All organizations have to deal with the "difficult" employee. With enough knowledge of the law to be dangerous, this employee seems to know all the right buttons to push and takes up a considerable amount of time and resources to manage.

Employers, however, are not powerless to address the conduct and performance of a difficult employee. The consistent use of a performance management system allows an employer to chart performance issues objectively for use in the event that the employee alleges that he/she has been improperly treated in the future. The performance management should be objective and consistently applied to all employees. It should establish and maintain reasonable productivity and efficiency standards and set out clearly the expectation that employees will perform their assigned duties in an appropriate and careful manner and also, that employees will generally exhibit a positive attitude and consistent work habits. And finally, it should be specific that discipline may be imposed when employees fail to meet these standards of performance due to their conduct and performance.

The key is to be reasonable, objective and treat all employees the same. Employers cannot insist on perfection in every respect of all work duties assigned to an employee. Mistakes will be made from time-totime! However, the test for assessing an employee's qualifications and capabilities to perform a particular job is "reasonable ability," which is the ability of a reasonably able, skillful, trained and efficient worker doing similar work.

The concern when it comes to managing difficult employees is that they take so much time and effort that constantly keeping up with their demands is often a job unto itself. This is the hallmark of the difficult employee. It often leads to conduct or performance issues not being addressed, as well as possible liability down the line when the conduct leads to discipline or termination. We feel your pain, but this just heightens the need to address issues as they occur and document everything (even if it's just a note of a conversation with the employee). When all is said and done, you'll need all the information on file to manage, correct and possibly discipline the employee.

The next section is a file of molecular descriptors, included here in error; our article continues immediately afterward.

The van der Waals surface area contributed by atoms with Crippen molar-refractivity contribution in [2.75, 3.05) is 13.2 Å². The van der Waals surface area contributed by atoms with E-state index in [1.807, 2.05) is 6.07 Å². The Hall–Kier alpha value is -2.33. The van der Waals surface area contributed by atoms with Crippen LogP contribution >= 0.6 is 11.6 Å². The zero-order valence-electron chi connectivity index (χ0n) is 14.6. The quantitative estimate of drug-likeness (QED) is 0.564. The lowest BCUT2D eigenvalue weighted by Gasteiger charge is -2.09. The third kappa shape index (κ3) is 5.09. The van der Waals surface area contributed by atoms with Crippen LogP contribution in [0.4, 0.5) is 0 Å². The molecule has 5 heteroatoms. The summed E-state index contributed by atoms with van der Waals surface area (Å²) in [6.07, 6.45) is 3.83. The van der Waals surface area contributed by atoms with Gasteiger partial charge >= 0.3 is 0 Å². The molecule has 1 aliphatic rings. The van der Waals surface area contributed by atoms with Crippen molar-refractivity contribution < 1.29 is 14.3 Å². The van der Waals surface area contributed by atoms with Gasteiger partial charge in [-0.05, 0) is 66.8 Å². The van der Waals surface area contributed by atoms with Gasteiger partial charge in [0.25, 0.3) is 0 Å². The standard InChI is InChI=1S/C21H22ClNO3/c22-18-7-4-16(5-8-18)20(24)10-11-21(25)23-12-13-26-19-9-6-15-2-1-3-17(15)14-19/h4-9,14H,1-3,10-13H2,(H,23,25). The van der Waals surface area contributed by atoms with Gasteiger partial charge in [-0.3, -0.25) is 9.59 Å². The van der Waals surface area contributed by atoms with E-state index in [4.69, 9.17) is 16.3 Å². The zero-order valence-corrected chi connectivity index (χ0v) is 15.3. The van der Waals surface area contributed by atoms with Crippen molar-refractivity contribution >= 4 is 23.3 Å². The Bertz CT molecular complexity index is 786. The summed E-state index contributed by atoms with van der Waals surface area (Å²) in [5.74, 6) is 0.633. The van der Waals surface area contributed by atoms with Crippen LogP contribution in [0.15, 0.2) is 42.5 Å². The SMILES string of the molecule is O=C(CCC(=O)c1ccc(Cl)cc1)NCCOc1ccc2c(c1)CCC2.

Here are some important tips to remember on how to deal with the difficult employee:

  • Ensure performance objectives are clearly communicated to employees, consistently enforced and address failure to meet reasonable standards;
  • Don't delay in conducting performance reviews. Get them done quickly and set a plan for follow up, including any performance improvement plan which may be necessary;
  • As difficult as it may seem, address all complaints/ issues/performance problems with the employee. Document every communication, in writing if possible. Create a chronology with a timeline for use by a human resource professional and/or lawyer to review and address next steps;
  • Think strategically. In the absence of any human rights issues, consider whether a severance on a without cause basis (with or without working notice) might be a better business option than ongoing human resource management; and
  • Don't panic! Stay calm. The difficult employee expects the employer to react negatively. Treat their issues objectively and dispassionately. It will be a huge advantage in the long run.

For more tips on how to deal with the difficult employee, including those who suffer from a mental illness or who have absenteeism or attendance issues, please view our archived webinar by clicking here or click here to obtain the corresponding PDF presentation.